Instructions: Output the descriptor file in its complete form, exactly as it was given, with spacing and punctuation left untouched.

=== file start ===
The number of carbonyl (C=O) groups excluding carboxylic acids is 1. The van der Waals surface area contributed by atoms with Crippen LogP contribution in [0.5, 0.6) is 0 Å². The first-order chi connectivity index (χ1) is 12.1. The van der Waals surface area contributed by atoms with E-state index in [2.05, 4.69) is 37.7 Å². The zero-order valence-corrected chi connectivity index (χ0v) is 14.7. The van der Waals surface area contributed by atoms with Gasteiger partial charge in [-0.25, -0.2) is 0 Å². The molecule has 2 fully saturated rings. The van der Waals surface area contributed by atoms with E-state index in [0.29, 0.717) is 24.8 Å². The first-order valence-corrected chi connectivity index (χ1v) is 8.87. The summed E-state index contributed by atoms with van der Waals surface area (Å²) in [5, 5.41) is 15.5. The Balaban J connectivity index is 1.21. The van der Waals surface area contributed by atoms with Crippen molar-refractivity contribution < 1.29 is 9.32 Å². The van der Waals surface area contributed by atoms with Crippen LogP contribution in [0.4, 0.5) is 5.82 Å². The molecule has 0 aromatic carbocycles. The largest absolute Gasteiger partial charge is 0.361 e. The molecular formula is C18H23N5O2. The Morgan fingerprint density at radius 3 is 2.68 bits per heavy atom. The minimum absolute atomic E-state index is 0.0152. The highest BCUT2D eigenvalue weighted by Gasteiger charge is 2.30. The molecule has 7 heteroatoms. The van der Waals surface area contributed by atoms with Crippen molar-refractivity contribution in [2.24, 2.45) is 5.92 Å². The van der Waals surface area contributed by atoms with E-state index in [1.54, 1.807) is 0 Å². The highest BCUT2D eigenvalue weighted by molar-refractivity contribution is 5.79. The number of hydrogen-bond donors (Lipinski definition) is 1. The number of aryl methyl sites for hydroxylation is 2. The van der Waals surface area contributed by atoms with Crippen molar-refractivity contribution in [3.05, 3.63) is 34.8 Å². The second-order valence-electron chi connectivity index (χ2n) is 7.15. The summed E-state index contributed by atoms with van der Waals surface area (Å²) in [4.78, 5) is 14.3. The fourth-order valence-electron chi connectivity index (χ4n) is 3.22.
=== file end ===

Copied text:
The number of carbonyl (C=O) groups excluding carboxylic acids is 1. The van der Waals surface area contributed by atoms with Crippen LogP contribution in [0.5, 0.6) is 0 Å². The first-order chi connectivity index (χ1) is 12.1. The van der Waals surface area contributed by atoms with E-state index in [2.05, 4.69) is 37.7 Å². The zero-order valence-corrected chi connectivity index (χ0v) is 14.7. The van der Waals surface area contributed by atoms with Gasteiger partial charge in [-0.25, -0.2) is 0 Å². The molecule has 2 fully saturated rings. The van der Waals surface area contributed by atoms with E-state index in [0.29, 0.717) is 24.8 Å². The first-order valence-corrected chi connectivity index (χ1v) is 8.87. The summed E-state index contributed by atoms with van der Waals surface area (Å²) in [5, 5.41) is 15.5. The Balaban J connectivity index is 1.21. The van der Waals surface area contributed by atoms with Crippen molar-refractivity contribution < 1.29 is 9.32 Å². The van der Waals surface area contributed by atoms with Crippen LogP contribution in [0.4, 0.5) is 5.82 Å². The molecule has 0 aromatic carbocycles. The largest absolute Gasteiger partial charge is 0.361 e. The molecular formula is C18H23N5O2. The Morgan fingerprint density at radius 3 is 2.68 bits per heavy atom. The minimum absolute atomic E-state index is 0.0152. The highest BCUT2D eigenvalue weighted by Gasteiger charge is 2.30. The molecule has 7 heteroatoms. The van der Waals surface area contributed by atoms with Crippen molar-refractivity contribution in [2.24, 2.45) is 5.92 Å². The van der Waals surface area contributed by atoms with E-state index in [1.54, 1.807) is 0 Å². The highest BCUT2D eigenvalue weighted by molar-refractivity contribution is 5.79. The number of hydrogen-bond donors (Lipinski definition) is 1. The number of aryl methyl sites for hydroxylation is 2. The van der Waals surface area contributed by atoms with Crippen molar-refractivity contribution in [3.05, 3.63) is 34.8 Å². The second-order valence-electron chi connectivity index (χ2n) is 7.15. The summed E-state index contributed by atoms with van der Waals surface area (Å²) in [4.78, 5) is 14.3. The fourth-order valence-electron chi connectivity index (χ4n) is 3.22.